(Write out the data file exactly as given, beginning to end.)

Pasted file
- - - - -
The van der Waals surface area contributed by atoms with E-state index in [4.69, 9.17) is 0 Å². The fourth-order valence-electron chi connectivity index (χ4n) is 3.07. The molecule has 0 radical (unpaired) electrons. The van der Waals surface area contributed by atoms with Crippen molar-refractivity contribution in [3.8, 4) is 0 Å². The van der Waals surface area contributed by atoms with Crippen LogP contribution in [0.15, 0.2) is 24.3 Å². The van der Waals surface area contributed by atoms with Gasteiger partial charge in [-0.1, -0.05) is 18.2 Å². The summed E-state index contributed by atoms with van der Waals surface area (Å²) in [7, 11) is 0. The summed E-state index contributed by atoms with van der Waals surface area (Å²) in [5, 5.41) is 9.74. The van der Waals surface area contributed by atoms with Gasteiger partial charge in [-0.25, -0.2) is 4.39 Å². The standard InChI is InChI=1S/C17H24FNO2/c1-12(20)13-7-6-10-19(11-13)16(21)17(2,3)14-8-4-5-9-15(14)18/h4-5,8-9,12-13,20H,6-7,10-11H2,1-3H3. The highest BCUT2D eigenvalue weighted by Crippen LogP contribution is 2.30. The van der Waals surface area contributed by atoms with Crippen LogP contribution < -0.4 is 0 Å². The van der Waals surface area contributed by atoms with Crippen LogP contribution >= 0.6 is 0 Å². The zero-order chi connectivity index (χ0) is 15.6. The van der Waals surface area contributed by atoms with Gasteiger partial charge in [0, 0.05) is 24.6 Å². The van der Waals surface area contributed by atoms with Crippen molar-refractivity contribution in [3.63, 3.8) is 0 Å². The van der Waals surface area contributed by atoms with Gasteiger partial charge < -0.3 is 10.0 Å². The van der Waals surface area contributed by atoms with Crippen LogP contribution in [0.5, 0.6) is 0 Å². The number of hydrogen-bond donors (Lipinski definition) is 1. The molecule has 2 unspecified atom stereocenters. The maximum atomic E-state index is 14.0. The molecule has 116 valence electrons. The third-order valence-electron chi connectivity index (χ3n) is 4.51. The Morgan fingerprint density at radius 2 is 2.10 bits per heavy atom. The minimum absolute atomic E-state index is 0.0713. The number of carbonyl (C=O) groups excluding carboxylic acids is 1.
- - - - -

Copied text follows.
The van der Waals surface area contributed by atoms with E-state index in [4.69, 9.17) is 0 Å². The fourth-order valence-electron chi connectivity index (χ4n) is 3.07. The molecule has 0 radical (unpaired) electrons. The van der Waals surface area contributed by atoms with Crippen molar-refractivity contribution in [3.8, 4) is 0 Å². The van der Waals surface area contributed by atoms with Crippen LogP contribution in [0.15, 0.2) is 24.3 Å². The van der Waals surface area contributed by atoms with Gasteiger partial charge in [-0.1, -0.05) is 18.2 Å². The summed E-state index contributed by atoms with van der Waals surface area (Å²) in [7, 11) is 0. The summed E-state index contributed by atoms with van der Waals surface area (Å²) in [5, 5.41) is 9.74. The van der Waals surface area contributed by atoms with Gasteiger partial charge in [-0.25, -0.2) is 4.39 Å². The standard InChI is InChI=1S/C17H24FNO2/c1-12(20)13-7-6-10-19(11-13)16(21)17(2,3)14-8-4-5-9-15(14)18/h4-5,8-9,12-13,20H,6-7,10-11H2,1-3H3. The highest BCUT2D eigenvalue weighted by Crippen LogP contribution is 2.30. The van der Waals surface area contributed by atoms with Crippen LogP contribution < -0.4 is 0 Å². The van der Waals surface area contributed by atoms with Crippen LogP contribution >= 0.6 is 0 Å². The zero-order chi connectivity index (χ0) is 15.6. The van der Waals surface area contributed by atoms with Gasteiger partial charge in [0, 0.05) is 24.6 Å². The van der Waals surface area contributed by atoms with Crippen molar-refractivity contribution in [3.63, 3.8) is 0 Å². The van der Waals surface area contributed by atoms with Gasteiger partial charge < -0.3 is 10.0 Å². The van der Waals surface area contributed by atoms with Crippen LogP contribution in [0.5, 0.6) is 0 Å². The number of hydrogen-bond donors (Lipinski definition) is 1. The molecule has 2 unspecified atom stereocenters. The maximum atomic E-state index is 14.0. The molecule has 116 valence electrons. The third-order valence-electron chi connectivity index (χ3n) is 4.51. The Morgan fingerprint density at radius 2 is 2.10 bits per heavy atom. The minimum absolute atomic E-state index is 0.0713. The number of carbonyl (C=O) groups excluding carboxylic acids is 1.